Medicinal Effects of Chamomile

For many centuries, people have used herbs to treat illnesses. The medicinal properties of these plants have benefited people's health in more ways than we can imagine. Even up to now, when modern advancements in medical care have been made and synthetic drugs have become the dominant tool for treating diseases, many still rely on the natural goodness of these herbs. One example is chamomile.

What is Chamomile?
Chamomile is the common name used to refer to the plant from the family Asteraceae with the appearance like daisies. It contains a flavonoid called chrysin, which has anxiolytic (anxiety-reducing) effects on rodents and sleep-inducing qualities for humans. It's the national flower of Russia that is also known as a great way to reduce stress.

Types of Chamomile
For many years, people in the United States have used this herb as tea to relieve stomach ailments and help induce sleep. There are two types of chamomile that are used for medicinal purposes:
- German Chamomile (Matricaria retutica)
- Roman Chamomile (Chamaemelum nobile)

Benefits of Chamomile
German chamomile is more commonly used and studied about. In Germany, a governmental organization called Commission E has confirmed chamomile's ability to fight bacteria, relieve stomach cramps, and reduce swelling. It has approved the use of this herb either as tea or dietary supplement for better health.

Nowadays, chamomile can be purchased in the form of dried flower heads, tea, liquid extract, creams, ointments and tinctures.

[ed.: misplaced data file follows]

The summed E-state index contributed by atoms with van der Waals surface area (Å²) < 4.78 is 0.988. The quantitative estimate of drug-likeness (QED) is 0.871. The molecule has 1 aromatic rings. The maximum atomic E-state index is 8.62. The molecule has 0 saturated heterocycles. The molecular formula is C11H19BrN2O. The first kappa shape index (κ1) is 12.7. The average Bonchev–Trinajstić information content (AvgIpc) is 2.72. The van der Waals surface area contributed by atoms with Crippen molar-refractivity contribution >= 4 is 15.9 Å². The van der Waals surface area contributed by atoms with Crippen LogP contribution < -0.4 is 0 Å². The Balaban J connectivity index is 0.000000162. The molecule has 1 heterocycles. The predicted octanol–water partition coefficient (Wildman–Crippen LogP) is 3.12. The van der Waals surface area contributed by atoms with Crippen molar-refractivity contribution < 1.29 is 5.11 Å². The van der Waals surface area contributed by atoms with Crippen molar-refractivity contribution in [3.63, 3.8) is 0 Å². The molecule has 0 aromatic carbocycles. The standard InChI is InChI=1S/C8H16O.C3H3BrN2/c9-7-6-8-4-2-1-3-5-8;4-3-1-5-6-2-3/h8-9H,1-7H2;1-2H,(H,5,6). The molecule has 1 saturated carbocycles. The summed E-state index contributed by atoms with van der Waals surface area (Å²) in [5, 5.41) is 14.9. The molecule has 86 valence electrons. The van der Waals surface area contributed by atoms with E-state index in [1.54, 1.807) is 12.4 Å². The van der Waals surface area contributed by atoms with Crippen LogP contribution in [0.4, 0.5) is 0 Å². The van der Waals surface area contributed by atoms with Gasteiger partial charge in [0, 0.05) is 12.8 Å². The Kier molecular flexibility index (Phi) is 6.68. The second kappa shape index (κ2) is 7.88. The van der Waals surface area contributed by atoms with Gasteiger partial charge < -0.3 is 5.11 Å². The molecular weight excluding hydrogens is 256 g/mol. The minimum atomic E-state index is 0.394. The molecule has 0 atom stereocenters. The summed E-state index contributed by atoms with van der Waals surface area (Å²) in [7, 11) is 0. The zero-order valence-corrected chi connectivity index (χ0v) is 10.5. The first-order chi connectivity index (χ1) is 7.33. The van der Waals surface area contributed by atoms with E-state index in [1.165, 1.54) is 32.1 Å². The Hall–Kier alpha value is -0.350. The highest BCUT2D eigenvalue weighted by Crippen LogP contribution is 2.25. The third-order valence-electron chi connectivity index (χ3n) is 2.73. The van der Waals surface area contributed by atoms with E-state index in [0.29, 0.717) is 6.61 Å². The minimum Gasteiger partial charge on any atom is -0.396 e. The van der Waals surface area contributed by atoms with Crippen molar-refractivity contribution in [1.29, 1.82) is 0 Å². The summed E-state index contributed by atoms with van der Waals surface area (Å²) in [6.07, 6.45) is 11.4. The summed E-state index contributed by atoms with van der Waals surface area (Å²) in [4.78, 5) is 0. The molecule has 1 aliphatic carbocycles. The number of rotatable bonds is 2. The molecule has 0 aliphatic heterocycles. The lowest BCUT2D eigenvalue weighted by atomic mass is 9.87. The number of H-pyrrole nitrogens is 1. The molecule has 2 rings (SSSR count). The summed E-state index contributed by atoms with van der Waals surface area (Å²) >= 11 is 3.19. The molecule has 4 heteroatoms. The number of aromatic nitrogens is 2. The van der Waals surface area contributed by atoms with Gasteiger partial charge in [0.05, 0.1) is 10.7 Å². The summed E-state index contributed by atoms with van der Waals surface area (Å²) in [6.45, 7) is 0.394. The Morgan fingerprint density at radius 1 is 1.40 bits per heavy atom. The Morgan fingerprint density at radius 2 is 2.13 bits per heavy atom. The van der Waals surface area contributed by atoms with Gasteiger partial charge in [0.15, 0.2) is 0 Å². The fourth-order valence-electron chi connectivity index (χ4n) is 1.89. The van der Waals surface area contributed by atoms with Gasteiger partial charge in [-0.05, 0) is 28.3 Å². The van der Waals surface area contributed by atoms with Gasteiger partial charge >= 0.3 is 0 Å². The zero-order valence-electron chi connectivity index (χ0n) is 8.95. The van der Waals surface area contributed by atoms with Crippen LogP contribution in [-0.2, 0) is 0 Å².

As mentioned earlier, chamomile is used for:
- alleviating stress
- helping a person to get sleep
- fighting bacterial infections
- reducing swelling
- relieving upset stomach

Other than these, the German chamomile is used to treat:
- irritations that come from gum inflammation
- slow-healing wounds
- chest colds
- abscesses

It also helps with the symptoms of a variety of skin conditions like:
- psoriasis
- eczema
- chickenpox
- diaper rash

For these skin conditions, the chamomile is usually used in bath or infusion, or as tincture. As tincture, it means that the extract is concentrated and mixed with alcohol.

The Roman chamomile, meanwhile, is used as tea for treating:
- menstrual pain
- stomach cramps

However, limited studies have been done on the beneficial effects of this particular type of chamomile.

Is Chamomile Safe?
Generally, it is safe to use. After all, it has been used for many years now.

However:

- It's a must to know that it contains pollen that may possibly cause allergic reactions. People who have allergic reactions to ragweed are advised against using this.

- It should also be avoided by people who are taking anticoagulants or blood-thinning medications.

- It's also vital to remember that the U.S. Food and Drug Administration (FDA) does not regulate dietary supplements. This means that these can be sold in the market even with limited or no research about its safety and effectiveness. Because of this, talk to your doctor first if you intend to take this as a dietary supplement or in any other form.

 


leave a comment